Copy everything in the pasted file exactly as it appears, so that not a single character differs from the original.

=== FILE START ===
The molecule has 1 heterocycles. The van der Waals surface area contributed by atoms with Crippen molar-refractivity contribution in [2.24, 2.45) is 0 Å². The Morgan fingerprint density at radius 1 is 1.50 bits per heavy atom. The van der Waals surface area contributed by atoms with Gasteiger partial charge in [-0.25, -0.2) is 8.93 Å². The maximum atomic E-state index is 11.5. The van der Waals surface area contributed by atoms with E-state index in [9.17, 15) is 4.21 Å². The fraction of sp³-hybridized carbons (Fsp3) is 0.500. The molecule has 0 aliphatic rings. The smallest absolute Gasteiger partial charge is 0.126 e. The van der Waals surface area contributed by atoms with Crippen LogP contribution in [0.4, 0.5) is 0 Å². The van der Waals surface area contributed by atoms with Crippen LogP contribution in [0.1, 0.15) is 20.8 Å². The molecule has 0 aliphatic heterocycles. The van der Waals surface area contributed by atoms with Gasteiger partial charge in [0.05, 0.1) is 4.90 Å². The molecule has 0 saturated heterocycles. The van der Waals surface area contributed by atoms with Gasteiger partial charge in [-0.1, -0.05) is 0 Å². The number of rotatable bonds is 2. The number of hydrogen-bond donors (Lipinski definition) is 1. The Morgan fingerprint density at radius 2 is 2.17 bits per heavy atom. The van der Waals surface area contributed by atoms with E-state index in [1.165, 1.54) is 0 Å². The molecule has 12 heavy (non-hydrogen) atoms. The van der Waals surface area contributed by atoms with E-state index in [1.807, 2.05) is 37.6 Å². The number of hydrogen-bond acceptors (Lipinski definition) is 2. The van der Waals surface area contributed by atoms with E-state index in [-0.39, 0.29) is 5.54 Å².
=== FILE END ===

The molecule has 1 heterocycles. The van der Waals surface area contributed by atoms with Crippen molar-refractivity contribution in [2.24, 2.45) is 0 Å². The Morgan fingerprint density at radius 1 is 1.50 bits per heavy atom. The van der Waals surface area contributed by atoms with Gasteiger partial charge in [-0.25, -0.2) is 8.93 Å². The maximum atomic E-state index is 11.5. The van der Waals surface area contributed by atoms with E-state index in [9.17, 15) is 4.21 Å². The fraction of sp³-hybridized carbons (Fsp3) is 0.500. The molecule has 0 aliphatic rings. The smallest absolute Gasteiger partial charge is 0.126 e. The van der Waals surface area contributed by atoms with Crippen LogP contribution in [0.4, 0.5) is 0 Å². The van der Waals surface area contributed by atoms with Crippen LogP contribution in [0.1, 0.15) is 20.8 Å². The molecule has 0 aliphatic heterocycles. The van der Waals surface area contributed by atoms with Gasteiger partial charge in [0.05, 0.1) is 4.90 Å². The molecule has 0 saturated heterocycles. The van der Waals surface area contributed by atoms with Gasteiger partial charge in [-0.1, -0.05) is 0 Å². The number of rotatable bonds is 2. The number of hydrogen-bond donors (Lipinski definition) is 1. The Morgan fingerprint density at radius 2 is 2.17 bits per heavy atom. The van der Waals surface area contributed by atoms with E-state index in [1.165, 1.54) is 0 Å². The molecule has 12 heavy (non-hydrogen) atoms. The van der Waals surface area contributed by atoms with E-state index in [1.807, 2.05) is 37.6 Å². The number of hydrogen-bond acceptors (Lipinski definition) is 2. The van der Waals surface area contributed by atoms with E-state index in [-0.39, 0.29) is 5.54 Å².